A Character Assault On Mark Dominik?July 27th, 2011
Before Joe goes deep into this post, one point must be made up front.
Mark Dominik has spoken repeatedly about the importance he places on good character throughout the Buccaneers organization. He’s said it dozens of times. And it should be clearly understood that Dominik also includes himself in that mix.
So Joe has to ask the question: What kind of ass would Dominik have to be if he cut or punished Aqib Talib right now when all the evidence in the assault case against Talib has yet to be presented publicly, nobody got hurt during the incident, and the information now available via public records from the Texas courts crafts a flimsy case against Talib? (Read all the cops stuff here yourself, unedited.)
The answer is Dominik would have to be a man of low character to come crashing down against Talib without a comprehensive understanding of what happened in Texas that led to Talib’s March arrest for assault with a deadly weapon, especially considering it was a family dispute and Talib was in a peacemaker role, albeit a non-traditional one.
Joe brings this to light after hearing Bucs beat writer Stephen Holder say Dominik and the Bucs would hypocrites if Talib remains a Buccaneer much longer. Holder spoke passionately on the topic during an interview on The Fabulous Sports Babe Show on 1040 AM this week after the lockout was lifted.
Here are Holder’s words verbatim:
“I’ll tell you something. I just feel like, ok. Let’s go back and look at the situation here. We sat down before the draft with Mark Dominik. He looked us all, the beat writers, looked us all in the eyes and told us character was important. You know, everyone remembers all the string of arrests they had around here, you know, certainly for far less serious offenses than maybe shooting at someone, or alleged offenses. But the fact is they’ve been tarnished a little bit. Mark Dominik is extremely sensitive to that. And I get that. I get it. It reflects on him.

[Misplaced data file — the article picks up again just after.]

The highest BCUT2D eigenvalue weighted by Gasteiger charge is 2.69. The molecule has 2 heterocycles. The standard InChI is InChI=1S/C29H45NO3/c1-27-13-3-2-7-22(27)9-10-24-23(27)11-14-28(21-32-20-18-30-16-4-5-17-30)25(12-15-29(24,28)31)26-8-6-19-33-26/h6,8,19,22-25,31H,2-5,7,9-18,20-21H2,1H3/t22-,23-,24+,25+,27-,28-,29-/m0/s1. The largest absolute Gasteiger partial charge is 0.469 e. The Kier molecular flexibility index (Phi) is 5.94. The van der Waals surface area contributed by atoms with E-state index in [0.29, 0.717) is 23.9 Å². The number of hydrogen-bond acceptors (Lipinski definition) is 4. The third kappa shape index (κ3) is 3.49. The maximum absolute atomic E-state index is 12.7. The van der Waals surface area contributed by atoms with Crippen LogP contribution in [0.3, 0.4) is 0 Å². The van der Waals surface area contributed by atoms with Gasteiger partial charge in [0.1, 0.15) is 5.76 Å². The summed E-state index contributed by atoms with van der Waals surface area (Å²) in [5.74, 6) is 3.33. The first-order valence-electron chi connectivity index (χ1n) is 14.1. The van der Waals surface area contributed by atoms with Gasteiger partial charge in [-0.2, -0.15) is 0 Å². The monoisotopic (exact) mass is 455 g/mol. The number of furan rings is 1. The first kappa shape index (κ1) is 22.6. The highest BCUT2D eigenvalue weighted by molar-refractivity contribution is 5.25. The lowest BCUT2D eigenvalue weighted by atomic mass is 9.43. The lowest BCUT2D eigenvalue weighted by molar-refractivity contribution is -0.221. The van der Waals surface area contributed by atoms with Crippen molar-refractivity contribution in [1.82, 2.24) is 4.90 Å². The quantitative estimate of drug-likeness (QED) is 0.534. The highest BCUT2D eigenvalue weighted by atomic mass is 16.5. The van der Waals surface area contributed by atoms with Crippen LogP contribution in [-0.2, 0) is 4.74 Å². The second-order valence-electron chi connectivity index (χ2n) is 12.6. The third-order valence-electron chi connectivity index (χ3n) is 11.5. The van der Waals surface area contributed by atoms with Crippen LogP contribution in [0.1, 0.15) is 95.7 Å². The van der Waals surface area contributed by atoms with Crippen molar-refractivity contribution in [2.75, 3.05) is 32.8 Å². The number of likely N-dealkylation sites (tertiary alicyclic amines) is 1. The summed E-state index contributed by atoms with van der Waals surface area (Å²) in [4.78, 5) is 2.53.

“So he looks us all in the eyes and tells us, ‘Look, I take this very, very seriously. Character is No. 1.’ Well, is it really? If you sit here and defend Aqib Talib, a guy who has a history of not following rules and getting out of line? And if you give him another chance, you know you’re certainly not setting a tone.
“Look. I’m not here to be judge and jury. That’s not my job, and I’m not here to also say whether it’s right and wrong to keep the guy on the roster. I’m just saying if you accuse them of being hypocritical, I wouldn’t say you are wrong, if they keep him on the roster. I’m just saying. It’s just a fact.
“I didn’t put words in anyone’s mouth. This is what they said. They said character was important. Well is it? We’ll see. The fact of the matter is, if he wasn’t Aqib Talib, if he was a lesser player, he’d be gone. I think we all know that. So, let’s just not hide from it. It is what it is. And I don’t mean to offend anyone in the building, but that’s just what it is. If he was a lesser player, if he was not Aqib Talib, he’d be gone. He’d be Jerramy Stevens, who doesn’t have a job right now.
For Joe, Holder’s take is out of line at this point. There’s an awful lot of gray area when you’re defining bad character, and how it blends with an organization’s commitment to help players on and off the field.
Heck, one could easy to make the argument that the Dominik and Raheem Morris are dishing out plenty of character-building for the entire team by sticking by a guy like Talib, with legitimate anger problems, and trying to guide and mentor him.
Joe’s not defending Talib’s actions, but it’s not like the guy has been convicted of heinous atrocities.
Joe recalls an interview this year with Father Dungy, the annointed king of the character issue in the NFL. Father Dungy explained he was the first guy to red-flag a player on his draft board for questionable character, or while considering a free agent. However, Dungy said that once a guy entered a team family he would get counseling and patience after misdeeds.
Talib’s presence on the Bucs roster this season can be interpreted many ways. But, if nothing changes, for Joe it won’t mean Dominik’s a hypocrite.